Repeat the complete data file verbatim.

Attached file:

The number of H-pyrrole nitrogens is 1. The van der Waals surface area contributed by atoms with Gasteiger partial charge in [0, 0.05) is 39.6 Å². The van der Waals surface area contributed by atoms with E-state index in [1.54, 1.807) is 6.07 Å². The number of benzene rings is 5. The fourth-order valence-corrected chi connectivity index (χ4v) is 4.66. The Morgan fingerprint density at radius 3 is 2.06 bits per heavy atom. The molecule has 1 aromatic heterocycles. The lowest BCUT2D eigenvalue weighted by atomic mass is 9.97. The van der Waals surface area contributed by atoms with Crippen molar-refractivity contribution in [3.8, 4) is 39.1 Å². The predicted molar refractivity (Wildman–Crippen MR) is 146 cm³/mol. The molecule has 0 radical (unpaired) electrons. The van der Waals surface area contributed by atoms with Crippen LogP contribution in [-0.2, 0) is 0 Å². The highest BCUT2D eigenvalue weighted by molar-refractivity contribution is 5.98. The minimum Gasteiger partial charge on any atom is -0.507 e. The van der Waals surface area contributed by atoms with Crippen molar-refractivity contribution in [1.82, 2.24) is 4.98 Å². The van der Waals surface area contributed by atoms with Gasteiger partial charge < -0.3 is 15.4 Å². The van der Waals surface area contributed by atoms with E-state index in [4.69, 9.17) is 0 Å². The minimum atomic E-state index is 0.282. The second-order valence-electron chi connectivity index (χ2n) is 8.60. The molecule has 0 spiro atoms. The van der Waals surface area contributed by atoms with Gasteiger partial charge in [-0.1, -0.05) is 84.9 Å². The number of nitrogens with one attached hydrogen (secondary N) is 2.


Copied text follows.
The number of H-pyrrole nitrogens is 1. The van der Waals surface area contributed by atoms with Gasteiger partial charge in [0, 0.05) is 39.6 Å². The van der Waals surface area contributed by atoms with E-state index in [1.54, 1.807) is 6.07 Å². The number of benzene rings is 5. The fourth-order valence-corrected chi connectivity index (χ4v) is 4.66. The Morgan fingerprint density at radius 3 is 2.06 bits per heavy atom. The molecule has 1 aromatic heterocycles. The lowest BCUT2D eigenvalue weighted by atomic mass is 9.97. The van der Waals surface area contributed by atoms with Crippen molar-refractivity contribution in [3.8, 4) is 39.1 Å². The predicted molar refractivity (Wildman–Crippen MR) is 146 cm³/mol. The molecule has 0 radical (unpaired) electrons. The van der Waals surface area contributed by atoms with Crippen LogP contribution in [-0.2, 0) is 0 Å². The highest BCUT2D eigenvalue weighted by molar-refractivity contribution is 5.98. The minimum Gasteiger partial charge on any atom is -0.507 e. The van der Waals surface area contributed by atoms with Crippen molar-refractivity contribution in [1.82, 2.24) is 4.98 Å². The van der Waals surface area contributed by atoms with Gasteiger partial charge < -0.3 is 15.4 Å². The van der Waals surface area contributed by atoms with E-state index in [4.69, 9.17) is 0 Å². The minimum atomic E-state index is 0.282. The second-order valence-electron chi connectivity index (χ2n) is 8.60. The molecule has 0 spiro atoms. The van der Waals surface area contributed by atoms with Gasteiger partial charge in [-0.1, -0.05) is 84.9 Å². The number of nitrogens with one attached hydrogen (secondary N) is 2.